ZURUECK HOCH VOR INHALT SUCHEN

» Back to overview
Proposing Institution

Institut für Aerodynamik und Strömungstechnik, Raumfahrzeuge
Project Manager

Prof. Dr. Klaus Hannemann
Bunsenstr. 10
37037 Göttingen
Abstract
The accurate numerical simulation of combustion processes in rocket thrust chambers is a key element in thedesign of future space transportation vehicles. Besides the need for robust and fast RANS methods forevaluating different design approaches, scale-resolving simulation techniques like large- anddetached-eddy simulations allow to gain insight into complex dynamic processes in the combustion chamber. One particularly important example for such a multi physics process is the coupling of a chemically reacting flow with acoustic excitations in rocket thrust chambers. This coupling can give rise to very large acoustic amplitudes that possibly damage the engine or can lead to complete failure. Due to the harsh and difficult experimental conditions in such combustion devices, numerical simulations play a key role in understanding these phenomena.In this work, the DLR TAU code will be used to simulate the response of a chemically reacting flow to acoustic excitations in the subscale combustion chamber BKH (Brennkammer H) from DLR Lampoldshausen. Our work focuses on a BKH operating point that hasn't been studied numerically before. In contrast to previous studies operating with ambient temperature hydrogen and supercritical oxygen injection, we will use transcritical cold hydrogen in our simulations to reproduce the results from the experimental group.The DLR TAU code has been extended recently for the simulation of chemically reacting flows with real-gas thermodynamics. We will use a flamelet based combustion model suitable for real-gas combustion applications along with a detached-eddy turbulence model to accurately capture the flow inside the combustion chamber. The acoustic excitation inside the chamber will be modeled using a siren outflow boundary condition representing the true experimental setup.From our simulations we expect to find a shortening and flattening of the flames under transverse acoustic excitations. The numerical results will then be compared to shadowgraph and OH emission images that have been obtained during the experimental campaign. In addition to that, detailed pressure measurements at different locations inside the combustion chamber allow to reconstruct the acoustic mode shapes.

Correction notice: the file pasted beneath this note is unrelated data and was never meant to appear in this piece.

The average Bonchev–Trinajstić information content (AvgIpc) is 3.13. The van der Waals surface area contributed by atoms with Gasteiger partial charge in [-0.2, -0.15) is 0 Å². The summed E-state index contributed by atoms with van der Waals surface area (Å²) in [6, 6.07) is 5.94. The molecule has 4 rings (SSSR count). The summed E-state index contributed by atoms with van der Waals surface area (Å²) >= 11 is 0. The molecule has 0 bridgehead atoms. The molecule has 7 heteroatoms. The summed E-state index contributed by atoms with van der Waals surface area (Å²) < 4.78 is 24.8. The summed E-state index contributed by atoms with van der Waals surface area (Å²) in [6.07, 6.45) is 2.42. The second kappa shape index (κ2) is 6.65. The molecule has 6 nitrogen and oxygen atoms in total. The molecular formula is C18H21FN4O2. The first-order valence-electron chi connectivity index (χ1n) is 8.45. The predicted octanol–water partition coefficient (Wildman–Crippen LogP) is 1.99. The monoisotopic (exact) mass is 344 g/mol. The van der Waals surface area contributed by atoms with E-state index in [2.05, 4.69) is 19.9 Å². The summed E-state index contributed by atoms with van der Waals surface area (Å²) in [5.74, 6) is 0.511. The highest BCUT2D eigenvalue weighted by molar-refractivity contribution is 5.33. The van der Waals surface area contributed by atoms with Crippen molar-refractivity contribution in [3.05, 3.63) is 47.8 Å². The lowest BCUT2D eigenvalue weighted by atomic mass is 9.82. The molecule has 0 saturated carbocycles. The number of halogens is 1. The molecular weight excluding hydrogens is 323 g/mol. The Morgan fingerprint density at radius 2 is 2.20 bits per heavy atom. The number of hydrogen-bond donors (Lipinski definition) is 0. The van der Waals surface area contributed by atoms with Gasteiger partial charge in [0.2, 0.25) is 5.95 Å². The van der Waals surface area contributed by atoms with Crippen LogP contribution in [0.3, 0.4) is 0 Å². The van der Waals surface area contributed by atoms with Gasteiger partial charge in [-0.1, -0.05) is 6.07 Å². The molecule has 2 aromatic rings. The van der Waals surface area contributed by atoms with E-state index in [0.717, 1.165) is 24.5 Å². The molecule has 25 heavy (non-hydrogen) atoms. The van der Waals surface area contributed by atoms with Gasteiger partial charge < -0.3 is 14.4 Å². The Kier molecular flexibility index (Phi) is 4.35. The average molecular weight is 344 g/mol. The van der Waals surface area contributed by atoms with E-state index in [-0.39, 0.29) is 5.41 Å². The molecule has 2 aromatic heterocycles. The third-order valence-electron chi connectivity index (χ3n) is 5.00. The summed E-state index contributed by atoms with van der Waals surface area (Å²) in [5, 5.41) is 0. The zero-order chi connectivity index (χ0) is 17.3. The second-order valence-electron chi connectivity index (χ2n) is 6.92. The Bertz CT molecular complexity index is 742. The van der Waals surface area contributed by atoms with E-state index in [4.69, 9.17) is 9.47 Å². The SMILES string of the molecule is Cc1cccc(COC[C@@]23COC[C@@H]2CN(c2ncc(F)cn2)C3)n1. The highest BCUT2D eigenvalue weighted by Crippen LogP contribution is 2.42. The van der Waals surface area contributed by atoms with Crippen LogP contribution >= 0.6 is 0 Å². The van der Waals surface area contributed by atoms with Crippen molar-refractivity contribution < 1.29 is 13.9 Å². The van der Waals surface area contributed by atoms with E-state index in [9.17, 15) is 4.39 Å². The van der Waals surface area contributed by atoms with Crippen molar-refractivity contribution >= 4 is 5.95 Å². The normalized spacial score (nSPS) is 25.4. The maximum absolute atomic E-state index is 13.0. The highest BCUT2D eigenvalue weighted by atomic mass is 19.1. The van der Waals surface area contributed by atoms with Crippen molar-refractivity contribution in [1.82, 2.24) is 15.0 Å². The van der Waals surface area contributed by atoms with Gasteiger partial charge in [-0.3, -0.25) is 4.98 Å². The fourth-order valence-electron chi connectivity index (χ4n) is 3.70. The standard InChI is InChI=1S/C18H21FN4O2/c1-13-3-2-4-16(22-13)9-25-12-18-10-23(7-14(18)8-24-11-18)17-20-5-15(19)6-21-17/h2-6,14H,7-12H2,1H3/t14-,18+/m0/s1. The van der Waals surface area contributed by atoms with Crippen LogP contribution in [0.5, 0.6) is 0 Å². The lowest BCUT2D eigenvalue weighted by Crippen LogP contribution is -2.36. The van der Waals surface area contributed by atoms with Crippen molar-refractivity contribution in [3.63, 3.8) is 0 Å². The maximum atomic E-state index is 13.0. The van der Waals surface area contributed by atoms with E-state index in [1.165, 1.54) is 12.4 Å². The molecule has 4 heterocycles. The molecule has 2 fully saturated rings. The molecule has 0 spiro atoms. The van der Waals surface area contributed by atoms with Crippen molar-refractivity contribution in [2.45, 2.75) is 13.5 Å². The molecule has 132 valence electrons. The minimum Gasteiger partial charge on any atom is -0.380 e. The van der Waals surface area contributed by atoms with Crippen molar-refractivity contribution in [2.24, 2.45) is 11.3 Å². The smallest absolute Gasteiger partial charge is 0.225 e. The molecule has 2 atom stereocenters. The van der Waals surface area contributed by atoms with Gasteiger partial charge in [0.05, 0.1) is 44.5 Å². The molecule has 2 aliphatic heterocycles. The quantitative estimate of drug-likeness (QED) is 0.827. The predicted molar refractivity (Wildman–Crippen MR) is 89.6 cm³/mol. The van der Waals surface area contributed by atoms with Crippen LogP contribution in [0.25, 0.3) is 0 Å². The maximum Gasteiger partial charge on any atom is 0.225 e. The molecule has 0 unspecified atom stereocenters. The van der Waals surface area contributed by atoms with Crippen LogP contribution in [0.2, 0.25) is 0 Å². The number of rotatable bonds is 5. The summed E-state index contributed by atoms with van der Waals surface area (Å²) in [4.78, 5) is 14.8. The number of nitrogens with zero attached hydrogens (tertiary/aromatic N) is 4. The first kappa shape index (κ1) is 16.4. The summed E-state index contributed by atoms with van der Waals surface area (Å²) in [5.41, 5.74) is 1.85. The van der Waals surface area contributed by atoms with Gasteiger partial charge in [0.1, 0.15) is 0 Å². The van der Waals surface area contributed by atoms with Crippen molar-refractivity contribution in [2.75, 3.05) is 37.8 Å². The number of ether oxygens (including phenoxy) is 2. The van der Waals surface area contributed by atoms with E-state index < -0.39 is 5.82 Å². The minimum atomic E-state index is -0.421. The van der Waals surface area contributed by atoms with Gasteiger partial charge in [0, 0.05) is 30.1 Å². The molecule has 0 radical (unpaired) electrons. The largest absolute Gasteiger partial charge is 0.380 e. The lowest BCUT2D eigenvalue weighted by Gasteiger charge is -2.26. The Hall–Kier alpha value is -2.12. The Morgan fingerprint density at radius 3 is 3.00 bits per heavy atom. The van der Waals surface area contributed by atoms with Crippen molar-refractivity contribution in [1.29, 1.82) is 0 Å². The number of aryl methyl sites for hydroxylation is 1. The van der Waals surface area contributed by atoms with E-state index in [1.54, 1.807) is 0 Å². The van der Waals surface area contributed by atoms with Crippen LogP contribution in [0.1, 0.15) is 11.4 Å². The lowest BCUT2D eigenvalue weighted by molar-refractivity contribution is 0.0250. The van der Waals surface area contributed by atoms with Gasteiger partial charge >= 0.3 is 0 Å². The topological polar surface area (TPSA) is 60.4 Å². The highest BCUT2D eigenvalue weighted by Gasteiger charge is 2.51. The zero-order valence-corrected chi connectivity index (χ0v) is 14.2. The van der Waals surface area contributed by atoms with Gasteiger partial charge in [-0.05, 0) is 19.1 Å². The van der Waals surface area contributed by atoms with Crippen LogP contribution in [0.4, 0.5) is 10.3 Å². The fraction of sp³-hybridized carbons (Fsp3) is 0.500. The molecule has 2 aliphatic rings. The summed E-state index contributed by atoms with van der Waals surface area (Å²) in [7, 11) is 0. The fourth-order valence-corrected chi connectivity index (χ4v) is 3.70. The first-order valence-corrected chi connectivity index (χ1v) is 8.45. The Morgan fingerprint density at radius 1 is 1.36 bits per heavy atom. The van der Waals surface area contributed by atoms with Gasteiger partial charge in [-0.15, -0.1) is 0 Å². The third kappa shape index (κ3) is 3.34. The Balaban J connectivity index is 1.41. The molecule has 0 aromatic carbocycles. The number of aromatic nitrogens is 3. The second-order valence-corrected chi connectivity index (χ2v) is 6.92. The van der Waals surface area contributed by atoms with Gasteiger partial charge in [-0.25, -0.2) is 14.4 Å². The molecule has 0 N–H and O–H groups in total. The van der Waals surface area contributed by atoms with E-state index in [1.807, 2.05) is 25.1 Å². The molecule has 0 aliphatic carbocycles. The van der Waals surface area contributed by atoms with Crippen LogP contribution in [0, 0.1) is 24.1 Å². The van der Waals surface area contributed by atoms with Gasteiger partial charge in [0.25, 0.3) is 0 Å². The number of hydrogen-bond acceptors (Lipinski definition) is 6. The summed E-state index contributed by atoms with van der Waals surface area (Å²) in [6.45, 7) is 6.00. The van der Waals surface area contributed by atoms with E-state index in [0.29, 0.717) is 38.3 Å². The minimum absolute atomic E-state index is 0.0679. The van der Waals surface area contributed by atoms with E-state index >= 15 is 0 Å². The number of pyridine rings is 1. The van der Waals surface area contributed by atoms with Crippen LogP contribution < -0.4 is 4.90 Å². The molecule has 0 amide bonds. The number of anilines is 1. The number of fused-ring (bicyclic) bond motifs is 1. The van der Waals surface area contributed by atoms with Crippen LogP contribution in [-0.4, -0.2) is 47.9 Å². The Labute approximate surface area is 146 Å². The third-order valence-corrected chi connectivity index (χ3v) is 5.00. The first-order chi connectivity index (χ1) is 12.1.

Impressum, Conny Wendler